by Ralph Dewey

I just got back from Twist & Shout 2002 and as expected, I had a blast.
There was so much to choose from. I am sure that each person who attends
will get some benefit from it in his or her own way. I enjoyed it all but
some parts were especially fun. I enjoyed the stage performances, the
little groups of jamming, the wonderful sculptures in the competition and
the fellowshipping. Not only did I get to see some of my old friends like
Bob Follmer and a host of others, but I also got to make some new friends
as well.

The Impossible Balloon

One neat thing that happened at Twist & Shout was the conquering of the
“impossible balloon”. Someone had made a challenge in one of the emails
on the Balloon HQ list. They wanted to see if someone could figure out a
way to make a continuous loop out of a long balloon so that a super ball
could roll all the way around it. I was there when it happened on
Saturday night. It was John Holmes, a lady twister (I didn’t get the name
of the lady) and myself. All three of us were struggling with rubber
cement, the ball and a clear #350 balloon. After several attempts, we
finally got it more or less like we wanted it. And it worked! It wasn’t
very pretty, but it did allow the ball to roll all 360 degrees around
inside of it. It was sort of like the Wright brothers flight. Their
first flight wasn’t very impressive by today’s aviation standards, but it
was the very first flight of an airplane. Even though it isn’t in the
same class as air flight, the conquering of the “impossible balloon” was a
first too. I sure am thankful that God gives balloon twisters a lot of
creativity and resourcefulness. Now I am wondering, what other balloon
challenges might we overcome?

The Sizzle

I noticed lots of “bells and whistles”, so to speak, added to the balloon
competition this year. Several entries had sound, motion or visual
effects. They were sculptures that sizzled. I noticed one entry that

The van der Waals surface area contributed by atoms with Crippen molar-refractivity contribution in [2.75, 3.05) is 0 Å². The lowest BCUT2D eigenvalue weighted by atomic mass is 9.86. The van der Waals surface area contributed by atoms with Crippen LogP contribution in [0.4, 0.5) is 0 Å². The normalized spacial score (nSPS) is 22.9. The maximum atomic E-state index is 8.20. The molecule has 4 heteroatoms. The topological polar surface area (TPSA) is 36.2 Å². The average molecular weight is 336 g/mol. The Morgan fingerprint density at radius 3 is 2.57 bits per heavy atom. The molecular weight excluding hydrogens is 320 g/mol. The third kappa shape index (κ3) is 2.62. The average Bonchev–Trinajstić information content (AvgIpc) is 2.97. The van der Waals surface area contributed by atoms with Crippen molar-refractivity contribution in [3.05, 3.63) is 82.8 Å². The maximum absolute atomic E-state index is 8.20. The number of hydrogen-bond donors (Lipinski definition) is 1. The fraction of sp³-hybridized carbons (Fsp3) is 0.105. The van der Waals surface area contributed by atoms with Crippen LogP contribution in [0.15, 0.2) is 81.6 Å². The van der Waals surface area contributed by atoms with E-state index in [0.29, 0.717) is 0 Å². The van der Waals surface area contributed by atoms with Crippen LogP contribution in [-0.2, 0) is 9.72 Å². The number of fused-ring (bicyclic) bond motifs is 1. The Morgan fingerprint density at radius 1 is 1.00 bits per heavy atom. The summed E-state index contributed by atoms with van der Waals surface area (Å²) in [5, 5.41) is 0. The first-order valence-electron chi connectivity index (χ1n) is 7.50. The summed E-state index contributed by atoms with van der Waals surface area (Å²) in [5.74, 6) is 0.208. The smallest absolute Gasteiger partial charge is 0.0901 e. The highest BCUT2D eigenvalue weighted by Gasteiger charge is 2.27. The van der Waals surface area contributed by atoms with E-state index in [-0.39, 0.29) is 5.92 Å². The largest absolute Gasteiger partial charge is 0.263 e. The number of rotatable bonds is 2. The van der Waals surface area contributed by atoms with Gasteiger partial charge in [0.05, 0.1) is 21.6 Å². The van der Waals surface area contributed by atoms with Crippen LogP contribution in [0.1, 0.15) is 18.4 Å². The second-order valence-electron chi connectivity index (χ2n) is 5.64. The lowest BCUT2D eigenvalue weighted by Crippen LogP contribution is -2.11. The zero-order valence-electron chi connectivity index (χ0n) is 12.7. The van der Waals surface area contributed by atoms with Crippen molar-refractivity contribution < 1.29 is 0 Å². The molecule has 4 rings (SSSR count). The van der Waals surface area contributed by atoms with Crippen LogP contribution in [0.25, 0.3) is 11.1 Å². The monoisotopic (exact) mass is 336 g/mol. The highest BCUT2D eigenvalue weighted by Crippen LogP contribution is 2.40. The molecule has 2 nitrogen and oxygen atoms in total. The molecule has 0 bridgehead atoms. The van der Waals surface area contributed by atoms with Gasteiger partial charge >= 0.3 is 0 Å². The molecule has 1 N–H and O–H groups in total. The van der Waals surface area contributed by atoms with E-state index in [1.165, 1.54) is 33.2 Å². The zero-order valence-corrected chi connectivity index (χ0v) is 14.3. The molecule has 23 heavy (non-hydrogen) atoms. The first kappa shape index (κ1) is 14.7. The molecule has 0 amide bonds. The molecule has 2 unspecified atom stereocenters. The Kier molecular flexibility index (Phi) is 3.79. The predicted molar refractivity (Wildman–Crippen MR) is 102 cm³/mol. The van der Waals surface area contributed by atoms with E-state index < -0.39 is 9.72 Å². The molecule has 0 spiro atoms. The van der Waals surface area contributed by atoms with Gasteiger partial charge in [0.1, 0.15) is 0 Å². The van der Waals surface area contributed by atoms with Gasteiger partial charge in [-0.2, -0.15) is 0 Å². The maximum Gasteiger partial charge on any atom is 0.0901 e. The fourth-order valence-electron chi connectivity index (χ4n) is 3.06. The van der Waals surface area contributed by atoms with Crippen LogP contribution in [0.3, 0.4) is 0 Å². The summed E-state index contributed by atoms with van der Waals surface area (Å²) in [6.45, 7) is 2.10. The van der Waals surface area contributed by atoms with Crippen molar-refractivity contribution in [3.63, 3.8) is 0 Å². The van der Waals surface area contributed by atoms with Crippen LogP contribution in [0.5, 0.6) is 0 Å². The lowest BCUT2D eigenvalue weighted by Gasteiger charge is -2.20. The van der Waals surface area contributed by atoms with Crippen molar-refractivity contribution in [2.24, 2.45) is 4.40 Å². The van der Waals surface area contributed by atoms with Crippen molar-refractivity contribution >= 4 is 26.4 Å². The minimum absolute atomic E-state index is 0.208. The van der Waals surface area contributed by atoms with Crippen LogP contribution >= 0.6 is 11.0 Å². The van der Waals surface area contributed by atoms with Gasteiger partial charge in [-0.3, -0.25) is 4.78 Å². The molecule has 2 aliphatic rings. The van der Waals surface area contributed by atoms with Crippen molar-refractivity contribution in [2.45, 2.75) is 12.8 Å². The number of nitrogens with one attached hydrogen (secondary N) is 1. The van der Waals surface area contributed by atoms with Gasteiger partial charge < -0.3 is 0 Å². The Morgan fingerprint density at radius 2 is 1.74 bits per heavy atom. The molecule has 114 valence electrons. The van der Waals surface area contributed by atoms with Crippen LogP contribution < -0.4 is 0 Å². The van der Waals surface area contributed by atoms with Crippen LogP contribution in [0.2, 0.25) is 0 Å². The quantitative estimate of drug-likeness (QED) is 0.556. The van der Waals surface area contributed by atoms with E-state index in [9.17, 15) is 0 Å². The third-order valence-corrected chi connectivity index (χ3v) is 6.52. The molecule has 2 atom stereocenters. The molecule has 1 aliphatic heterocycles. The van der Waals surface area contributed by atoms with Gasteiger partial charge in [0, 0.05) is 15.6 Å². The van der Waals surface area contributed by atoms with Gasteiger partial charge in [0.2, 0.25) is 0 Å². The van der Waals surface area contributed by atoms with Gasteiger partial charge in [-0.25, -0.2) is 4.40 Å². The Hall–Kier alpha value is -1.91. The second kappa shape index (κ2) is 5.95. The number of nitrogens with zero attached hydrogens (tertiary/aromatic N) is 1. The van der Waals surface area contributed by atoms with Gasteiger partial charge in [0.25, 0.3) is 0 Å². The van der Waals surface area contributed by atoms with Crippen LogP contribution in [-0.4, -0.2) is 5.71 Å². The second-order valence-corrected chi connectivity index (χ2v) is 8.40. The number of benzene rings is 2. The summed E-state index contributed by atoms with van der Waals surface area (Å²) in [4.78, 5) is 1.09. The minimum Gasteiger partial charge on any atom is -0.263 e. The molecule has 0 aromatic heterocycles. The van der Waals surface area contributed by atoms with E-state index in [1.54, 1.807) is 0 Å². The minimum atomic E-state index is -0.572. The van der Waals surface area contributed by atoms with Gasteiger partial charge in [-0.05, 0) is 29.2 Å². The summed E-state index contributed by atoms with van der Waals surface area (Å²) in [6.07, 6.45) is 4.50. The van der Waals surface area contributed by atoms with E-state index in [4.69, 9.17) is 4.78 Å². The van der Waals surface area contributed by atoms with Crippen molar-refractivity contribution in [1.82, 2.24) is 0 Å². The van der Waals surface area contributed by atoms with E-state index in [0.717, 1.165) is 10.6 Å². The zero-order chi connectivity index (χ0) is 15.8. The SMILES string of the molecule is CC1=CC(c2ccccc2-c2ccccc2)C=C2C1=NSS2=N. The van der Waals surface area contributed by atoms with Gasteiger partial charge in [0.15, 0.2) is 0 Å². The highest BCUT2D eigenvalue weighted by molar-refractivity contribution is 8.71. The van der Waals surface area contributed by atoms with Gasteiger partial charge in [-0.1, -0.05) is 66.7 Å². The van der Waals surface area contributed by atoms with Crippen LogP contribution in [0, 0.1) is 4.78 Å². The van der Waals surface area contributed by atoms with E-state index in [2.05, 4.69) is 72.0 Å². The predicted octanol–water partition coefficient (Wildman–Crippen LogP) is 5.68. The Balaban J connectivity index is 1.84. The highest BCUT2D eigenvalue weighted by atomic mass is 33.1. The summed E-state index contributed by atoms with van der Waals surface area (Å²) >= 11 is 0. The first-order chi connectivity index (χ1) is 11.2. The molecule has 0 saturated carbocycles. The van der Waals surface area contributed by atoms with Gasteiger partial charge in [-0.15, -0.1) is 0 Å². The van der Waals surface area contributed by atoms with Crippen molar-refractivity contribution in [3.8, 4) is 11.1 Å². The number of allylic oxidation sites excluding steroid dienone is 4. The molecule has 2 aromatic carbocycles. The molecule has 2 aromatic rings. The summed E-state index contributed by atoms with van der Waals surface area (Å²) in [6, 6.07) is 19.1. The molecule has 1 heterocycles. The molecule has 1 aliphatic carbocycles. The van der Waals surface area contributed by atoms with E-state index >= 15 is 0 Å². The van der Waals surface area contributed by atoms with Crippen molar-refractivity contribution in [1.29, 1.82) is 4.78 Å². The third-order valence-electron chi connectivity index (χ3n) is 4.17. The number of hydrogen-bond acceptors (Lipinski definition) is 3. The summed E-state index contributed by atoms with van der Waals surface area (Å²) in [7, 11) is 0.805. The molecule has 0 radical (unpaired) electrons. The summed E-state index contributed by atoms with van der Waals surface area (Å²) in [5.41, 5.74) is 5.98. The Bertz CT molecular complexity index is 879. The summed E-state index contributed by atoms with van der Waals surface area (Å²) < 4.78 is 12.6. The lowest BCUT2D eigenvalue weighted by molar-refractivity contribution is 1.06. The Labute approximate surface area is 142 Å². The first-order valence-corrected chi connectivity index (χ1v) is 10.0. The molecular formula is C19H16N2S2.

used a black light. To see the neon sculpture, you had to look through a
hole in a large black box. Another entry had blinking “neon wires” added
to some cars in a tunnel of love. The cars rotated while on a lazy Susan
device. I noticed a Farris wheel that actually rotated. It had a metal
structure, but used balloons as the buckets and for some of the
decorations. One balloon sculpture was of a cameraman and his old
fashioned camera. If you squeezed the camera bulb, he spoke to you. One
design had a balloon sculpture in a clear #350 balloon partially filled
with water. The balloon sculpture was floating inside. A sign asked you
to wobble the table slightly. Another entry had a wild drummer. The sign
asked you to press a button. If you did, the sculpture came alive with
motion and music. There was also a snake charmer and his snake. If you
clapped your hands, you heard him play music. One entry was a red dragon
(or was it a dinosaur?) with a man concealed inside. He would walk (using
tiny steps since the legs couldn’t move) around so that it was a sculpture
in motion. Still another entry had a remote controlled car covered with a
sculpture of a balloon car and driver. It moved, honked its horn and
drove around. So you see, there were lots of balloons that sizzled. I
really enjoyed seeing the massive amounts of innovation at the convention.
Keep up the good work gang.

The Balloon Banana


I made a balloon banana at the convention. Several people wanted to know
how it could be made, so here is how. I took a yellow #646 balloon and
cut off about 4-1/2 inches of the nipple end and discarded it. On the
nozzle end of the balloon, I made several lengthwise slits about 2 inches
long down the sides. You’ll have to experiment to get them right. I
trimmed each peel so that it had a point on the end like a real banana
would have. I then took a white #160 balloon and cut off about the last 4
inches of the nipple end. I discarded the nozzle end of the balloon. I
didn’t want a knot to show on the end of the banana, so I used the nipple
end of the #160 balloon for the white pulp. I then inserted the #160 into
the nozzle end of the yellow #646 and inflated it. I had to experiment
with it a little before I got the proper placement. Once I had it
positioned correctly I tied off the end of the #160 and trimmed it with
scissors. For a touch of realism, I placed some stripes on the banana by
using a black marker. Since the peels are not glued in place, the banana
has to be held vertically so that they will hang correctly. I also found
out that if you cut them too short, there isn’t enough weight for them to
hang properly.

A One-Balloon Frog

One of the twisters that I met in the jam room was Toby Parent. I noticed
that he had a frog from a single #260 balloon. He said that it had been
discovered when someone was actually making a swan. At some point they
decided to wrap the neck of the swan around the tail feathers. Then he
noticed that it looked like a frog. Not bad for a quick frog.

Toby Parent & Frog Toby Parent & Frog